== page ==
Stacey Hedman Miskovsky has won top awards at the New England Spring Flower Show in Boston. He is a trustee of the Massachusetts Horticultural Society, which produces the annual show. But designing the property that he and Lemoine see and live in every day was a very different experience—and not easy. “This garden is really formal-informal,” Miskovsky says. “There are games I play here. I played a lot of horticultural tricks, getting it all to look like it should.”

At either side of the front door, centered in the columned front portico, are big pots of pom-pom topiaries that provide a touch of formality. Just off the porch are concrete planters that he and Lemoine found and filled with trailing ivy that circles a single Cordyline, a dramatic focal point plant with purple-red leaves and a recent introduction in the plant world. Lemoine is a very important part of the process. As Miskovsky says, “She’s the one who takes care of the garden.”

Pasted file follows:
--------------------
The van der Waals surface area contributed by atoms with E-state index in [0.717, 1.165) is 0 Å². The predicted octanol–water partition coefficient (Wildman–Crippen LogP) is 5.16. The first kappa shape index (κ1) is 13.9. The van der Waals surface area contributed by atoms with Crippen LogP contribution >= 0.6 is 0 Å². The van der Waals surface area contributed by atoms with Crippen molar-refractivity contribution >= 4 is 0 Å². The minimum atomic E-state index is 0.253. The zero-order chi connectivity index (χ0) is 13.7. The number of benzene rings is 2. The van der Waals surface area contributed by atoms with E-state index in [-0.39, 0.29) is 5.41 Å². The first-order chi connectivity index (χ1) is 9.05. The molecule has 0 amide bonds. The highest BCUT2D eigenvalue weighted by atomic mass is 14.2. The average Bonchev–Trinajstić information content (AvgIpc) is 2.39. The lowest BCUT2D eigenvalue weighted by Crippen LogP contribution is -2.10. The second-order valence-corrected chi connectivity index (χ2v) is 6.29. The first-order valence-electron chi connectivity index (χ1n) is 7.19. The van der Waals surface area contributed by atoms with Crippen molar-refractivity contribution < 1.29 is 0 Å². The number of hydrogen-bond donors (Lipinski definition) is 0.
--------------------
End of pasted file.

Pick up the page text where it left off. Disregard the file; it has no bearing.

Miskovsky is well aware of the importance of people in his life. His father, a mechanic, died when he was 10 and Miskovsky began taking any work he could get—yard care, clamming, repairing machinery—to help support the family. It is a touching story of a young boy rising to the challenge of a household where children had to help provide. Miskovsky doesn’t think that the fact he’s been working since age 10 says anything about his character. He shrugs, saying simply, “Everybody’s got a story.”

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Mary Grauerholz

Mary Grauerholz is the communications manager of the Cape Cod Foundation and a freelance writer.

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